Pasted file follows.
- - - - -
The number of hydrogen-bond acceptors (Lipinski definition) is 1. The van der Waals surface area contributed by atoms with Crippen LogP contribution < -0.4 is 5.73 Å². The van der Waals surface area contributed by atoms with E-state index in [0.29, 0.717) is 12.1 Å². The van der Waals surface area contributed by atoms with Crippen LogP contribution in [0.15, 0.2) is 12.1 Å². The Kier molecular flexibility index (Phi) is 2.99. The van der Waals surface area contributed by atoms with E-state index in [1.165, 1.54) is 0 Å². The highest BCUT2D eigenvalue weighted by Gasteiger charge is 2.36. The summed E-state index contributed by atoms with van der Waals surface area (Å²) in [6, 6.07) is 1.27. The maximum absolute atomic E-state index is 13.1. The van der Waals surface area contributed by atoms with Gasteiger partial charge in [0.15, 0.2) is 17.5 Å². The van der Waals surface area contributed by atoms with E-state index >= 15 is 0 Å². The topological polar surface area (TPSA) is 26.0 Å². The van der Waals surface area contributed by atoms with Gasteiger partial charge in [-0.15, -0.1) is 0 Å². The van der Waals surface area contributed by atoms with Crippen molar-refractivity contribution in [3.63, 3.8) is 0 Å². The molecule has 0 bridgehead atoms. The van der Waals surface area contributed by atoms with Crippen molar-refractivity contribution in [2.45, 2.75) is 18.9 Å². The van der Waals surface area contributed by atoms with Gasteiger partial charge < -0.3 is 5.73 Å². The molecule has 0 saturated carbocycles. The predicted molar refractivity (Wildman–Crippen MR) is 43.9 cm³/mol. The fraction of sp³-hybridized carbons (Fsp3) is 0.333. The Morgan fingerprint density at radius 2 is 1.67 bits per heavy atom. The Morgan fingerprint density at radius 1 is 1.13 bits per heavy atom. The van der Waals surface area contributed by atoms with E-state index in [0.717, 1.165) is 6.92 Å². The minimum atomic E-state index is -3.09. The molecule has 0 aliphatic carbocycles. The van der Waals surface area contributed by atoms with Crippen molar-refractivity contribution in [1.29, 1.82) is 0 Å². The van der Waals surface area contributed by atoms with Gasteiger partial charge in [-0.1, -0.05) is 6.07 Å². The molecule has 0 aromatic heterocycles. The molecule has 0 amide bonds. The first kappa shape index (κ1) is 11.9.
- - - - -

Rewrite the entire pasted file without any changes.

The number of hydrogen-bond acceptors (Lipinski definition) is 1. The van der Waals surface area contributed by atoms with Crippen LogP contribution < -0.4 is 5.73 Å². The van der Waals surface area contributed by atoms with E-state index in [0.29, 0.717) is 12.1 Å². The van der Waals surface area contributed by atoms with Crippen LogP contribution in [0.15, 0.2) is 12.1 Å². The Kier molecular flexibility index (Phi) is 2.99. The van der Waals surface area contributed by atoms with E-state index in [1.165, 1.54) is 0 Å². The highest BCUT2D eigenvalue weighted by Gasteiger charge is 2.36. The summed E-state index contributed by atoms with van der Waals surface area (Å²) in [6, 6.07) is 1.27. The maximum absolute atomic E-state index is 13.1. The van der Waals surface area contributed by atoms with Gasteiger partial charge in [0.15, 0.2) is 17.5 Å². The van der Waals surface area contributed by atoms with E-state index >= 15 is 0 Å². The topological polar surface area (TPSA) is 26.0 Å². The van der Waals surface area contributed by atoms with Gasteiger partial charge in [-0.15, -0.1) is 0 Å². The van der Waals surface area contributed by atoms with Crippen molar-refractivity contribution in [3.63, 3.8) is 0 Å². The molecule has 0 bridgehead atoms. The van der Waals surface area contributed by atoms with Crippen molar-refractivity contribution in [2.45, 2.75) is 18.9 Å². The van der Waals surface area contributed by atoms with Gasteiger partial charge < -0.3 is 5.73 Å². The molecule has 0 saturated carbocycles. The predicted molar refractivity (Wildman–Crippen MR) is 43.9 cm³/mol. The fraction of sp³-hybridized carbons (Fsp3) is 0.333. The Morgan fingerprint density at radius 2 is 1.67 bits per heavy atom. The Morgan fingerprint density at radius 1 is 1.13 bits per heavy atom. The van der Waals surface area contributed by atoms with E-state index in [0.717, 1.165) is 6.92 Å². The minimum atomic E-state index is -3.09. The molecule has 0 aliphatic carbocycles. The van der Waals surface area contributed by atoms with Crippen molar-refractivity contribution in [1.29, 1.82) is 0 Å². The van der Waals surface area contributed by atoms with Gasteiger partial charge in [-0.1, -0.05) is 6.07 Å². The molecule has 0 aromatic heterocycles. The molecule has 0 amide bonds. The first kappa shape index (κ1) is 11.9.